Seven things you need to know about getting a banking job in Australia

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Are you looking for a banking job in Australia now that the new financial year has begun? Or are you wanting to move down under and break into the local finance sector?

We asked several finance recruiters in Australia to tell us the key trends that job seekers like you need to know about. Here’s what they said.

1. Junior bankers are in demand and boutiques are hiring

“The majority of 2017 corporate advisory and capital markets vacancies in Australian investment banking are at senior analyst and associate level,” says Jacob Smith, director of recruitment agency JS Careers. “Boutique investment banks and corporate advisory firms are recruiting more actively. Bulge bracket banks are currently trying to maximise resources internally – by using alternative coverage teams or offshore offices – before they hire.”

2. Compliance recruitment is still blazing

The boom in compliance recruitment may be quietening down elsewhere, but not in Australia. JS Careers experienced a 33% increase in compliance vacancies in the 2016/2017 financial year compared with the previous one. “It’s been particularly busy within financial crime as financial services firms continue to grow their AML/FCC teams to address increasing local and global financial crime risk and regulation,” says Smith.

3. The Big Four banks want credit staff, not corporate bankers

“In corporate banking, there’s been a big push for junior and mid-level credit staff at the expense of more relationship managers and sales people,” says John Meehan, associate director of financial services at recruiters Robert Walters. “The Big Four Australian banks are leading this trend and building their credit teams to perform more analytical and data-rich functions. Credit roles are no longer seen just as a support mechanism for relationship and sales managers.”

4. Portfolio managers are tough to move

It’s not easy recruiting portfolio managers in the funds management sector. “Employers are increasing expectations when hiring and looking for broader experience across a number of asset classes. But quality candidates are hard to find,” says Ryan Lewis, regional director of recruiters Michael Page. “Good portfolio managers are still in the driver’s seat as their skills remain scarce. They’re also typically risk adverse when about moving, unless it makes sense from a financial, brand, career, and training perspective.”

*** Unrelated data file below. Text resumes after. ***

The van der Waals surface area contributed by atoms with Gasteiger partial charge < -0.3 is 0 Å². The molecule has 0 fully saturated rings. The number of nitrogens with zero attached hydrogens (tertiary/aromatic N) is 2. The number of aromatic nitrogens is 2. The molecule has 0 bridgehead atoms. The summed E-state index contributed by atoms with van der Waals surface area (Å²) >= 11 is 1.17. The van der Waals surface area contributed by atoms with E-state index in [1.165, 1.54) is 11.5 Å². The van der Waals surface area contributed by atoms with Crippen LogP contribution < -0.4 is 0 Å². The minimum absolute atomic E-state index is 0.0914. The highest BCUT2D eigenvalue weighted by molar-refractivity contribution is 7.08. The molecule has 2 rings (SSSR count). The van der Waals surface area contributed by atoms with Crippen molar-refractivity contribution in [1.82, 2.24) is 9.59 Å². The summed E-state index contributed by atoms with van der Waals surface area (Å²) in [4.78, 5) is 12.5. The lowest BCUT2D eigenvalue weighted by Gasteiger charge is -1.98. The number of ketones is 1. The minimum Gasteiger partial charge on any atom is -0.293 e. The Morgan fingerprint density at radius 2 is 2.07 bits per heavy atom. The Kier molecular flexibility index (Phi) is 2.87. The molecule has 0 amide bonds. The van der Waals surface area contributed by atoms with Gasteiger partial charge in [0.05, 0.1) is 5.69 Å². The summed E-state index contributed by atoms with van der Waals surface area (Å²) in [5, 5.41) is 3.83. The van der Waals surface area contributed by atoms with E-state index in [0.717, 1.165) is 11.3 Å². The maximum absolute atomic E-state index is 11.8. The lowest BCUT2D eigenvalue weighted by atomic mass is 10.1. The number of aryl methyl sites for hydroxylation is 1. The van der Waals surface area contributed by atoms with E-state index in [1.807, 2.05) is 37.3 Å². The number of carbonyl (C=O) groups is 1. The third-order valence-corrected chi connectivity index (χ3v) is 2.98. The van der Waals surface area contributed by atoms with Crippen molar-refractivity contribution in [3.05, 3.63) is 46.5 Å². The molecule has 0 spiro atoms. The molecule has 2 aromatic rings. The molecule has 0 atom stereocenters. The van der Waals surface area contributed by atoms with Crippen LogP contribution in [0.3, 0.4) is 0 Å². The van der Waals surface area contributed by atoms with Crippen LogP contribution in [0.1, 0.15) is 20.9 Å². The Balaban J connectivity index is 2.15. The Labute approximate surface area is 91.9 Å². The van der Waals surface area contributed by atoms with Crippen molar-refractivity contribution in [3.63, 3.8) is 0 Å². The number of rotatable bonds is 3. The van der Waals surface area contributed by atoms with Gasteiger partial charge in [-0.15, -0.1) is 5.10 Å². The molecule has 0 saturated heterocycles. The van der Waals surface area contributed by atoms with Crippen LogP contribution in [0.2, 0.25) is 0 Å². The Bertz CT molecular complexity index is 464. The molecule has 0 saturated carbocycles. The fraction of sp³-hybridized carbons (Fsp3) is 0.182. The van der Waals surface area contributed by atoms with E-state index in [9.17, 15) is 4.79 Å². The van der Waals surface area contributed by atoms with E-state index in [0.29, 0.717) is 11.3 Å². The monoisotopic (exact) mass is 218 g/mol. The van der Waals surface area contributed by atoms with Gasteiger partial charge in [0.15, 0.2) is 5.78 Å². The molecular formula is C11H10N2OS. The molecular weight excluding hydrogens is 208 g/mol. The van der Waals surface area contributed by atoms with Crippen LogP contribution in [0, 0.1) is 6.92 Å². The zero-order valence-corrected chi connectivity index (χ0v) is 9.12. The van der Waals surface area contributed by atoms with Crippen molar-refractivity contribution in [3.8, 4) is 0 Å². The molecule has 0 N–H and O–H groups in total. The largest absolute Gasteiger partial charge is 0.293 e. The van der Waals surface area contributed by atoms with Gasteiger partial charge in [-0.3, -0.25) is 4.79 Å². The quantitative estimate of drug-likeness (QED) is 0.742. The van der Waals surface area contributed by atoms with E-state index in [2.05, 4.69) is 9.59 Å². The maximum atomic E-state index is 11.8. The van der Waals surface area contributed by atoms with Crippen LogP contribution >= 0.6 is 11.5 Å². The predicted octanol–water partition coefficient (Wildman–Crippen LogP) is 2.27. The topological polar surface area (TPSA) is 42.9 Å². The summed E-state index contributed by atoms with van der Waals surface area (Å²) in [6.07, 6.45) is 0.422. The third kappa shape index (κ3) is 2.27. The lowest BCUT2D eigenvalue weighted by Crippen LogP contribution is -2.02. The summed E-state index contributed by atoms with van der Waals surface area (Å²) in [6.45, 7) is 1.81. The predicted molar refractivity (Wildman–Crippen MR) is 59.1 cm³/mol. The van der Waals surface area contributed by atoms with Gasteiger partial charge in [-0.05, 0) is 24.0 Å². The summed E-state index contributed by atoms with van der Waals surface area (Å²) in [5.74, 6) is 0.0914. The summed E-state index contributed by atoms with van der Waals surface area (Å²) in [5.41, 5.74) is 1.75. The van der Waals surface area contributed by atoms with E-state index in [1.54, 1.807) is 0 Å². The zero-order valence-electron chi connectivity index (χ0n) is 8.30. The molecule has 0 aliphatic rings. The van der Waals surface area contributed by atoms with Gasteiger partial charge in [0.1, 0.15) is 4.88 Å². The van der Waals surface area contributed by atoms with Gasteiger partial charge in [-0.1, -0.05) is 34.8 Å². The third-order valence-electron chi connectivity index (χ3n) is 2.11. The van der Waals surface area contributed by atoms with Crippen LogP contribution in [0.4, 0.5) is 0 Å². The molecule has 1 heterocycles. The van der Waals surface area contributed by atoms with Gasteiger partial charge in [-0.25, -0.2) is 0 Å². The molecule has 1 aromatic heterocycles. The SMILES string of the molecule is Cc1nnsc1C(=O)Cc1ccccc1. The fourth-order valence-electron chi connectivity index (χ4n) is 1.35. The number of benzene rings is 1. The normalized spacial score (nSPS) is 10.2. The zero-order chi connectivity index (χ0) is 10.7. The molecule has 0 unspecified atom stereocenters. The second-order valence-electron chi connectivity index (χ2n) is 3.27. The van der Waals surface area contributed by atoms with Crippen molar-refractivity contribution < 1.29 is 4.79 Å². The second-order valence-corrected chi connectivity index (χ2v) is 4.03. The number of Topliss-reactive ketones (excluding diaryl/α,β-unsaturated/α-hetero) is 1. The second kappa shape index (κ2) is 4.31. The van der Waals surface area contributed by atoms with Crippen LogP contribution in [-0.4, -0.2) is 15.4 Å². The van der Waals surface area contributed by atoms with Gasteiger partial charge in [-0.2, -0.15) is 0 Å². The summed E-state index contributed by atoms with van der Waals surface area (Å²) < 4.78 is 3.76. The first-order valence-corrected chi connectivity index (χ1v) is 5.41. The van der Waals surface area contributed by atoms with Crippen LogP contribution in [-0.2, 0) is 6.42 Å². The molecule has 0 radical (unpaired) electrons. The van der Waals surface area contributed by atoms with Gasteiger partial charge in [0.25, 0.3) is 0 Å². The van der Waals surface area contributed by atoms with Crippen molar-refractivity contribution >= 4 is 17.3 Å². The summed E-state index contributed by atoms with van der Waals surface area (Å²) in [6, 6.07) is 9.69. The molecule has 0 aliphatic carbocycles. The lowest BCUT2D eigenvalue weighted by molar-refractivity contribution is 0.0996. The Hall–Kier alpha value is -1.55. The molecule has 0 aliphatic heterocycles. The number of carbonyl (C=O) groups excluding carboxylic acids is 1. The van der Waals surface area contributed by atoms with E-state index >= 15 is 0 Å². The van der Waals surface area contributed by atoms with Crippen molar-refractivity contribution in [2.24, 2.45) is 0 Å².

5. Salaries are up in business development

Business development professionals are particularly sought after within Australian funds management, says Meredith Jordan, a partner at search firm Platinum Pacific Partners. “Many funds, boutique and large, are seeking to appoint investments-focused business development professionals. This demand has seen salaries increase for new appointments and a boost in compensation for existing staff for retention purposes.”

6. Banks are hiring project managers into their finance teams

Project finance managers, who provide analysis to help banks’ strategic decisions, are in demand as more foreign banks – such as Singapore’s DBS – set up in operations in Australia. “But this is a niche area of finance, so the turnover rate is very low,” says Andrew Morris, director of recruitment company Robert Half. “PMs need strong incentives to change jobs – a highly competitive salary and a job title upgrade.”

7. There’s a new hot area within risk management

“Conduct risk teams are expanding across both Australian and global banks because ASIC has further defined its guidelines for banks to have clear conduct policies and procedures,” says Smith from JS Careers. “Candidates have transitioned into this new discipline from a range of backgrounds, including financial markets, control room and financial crime compliance.”

Image credit: mihailomilovanovic, Getty

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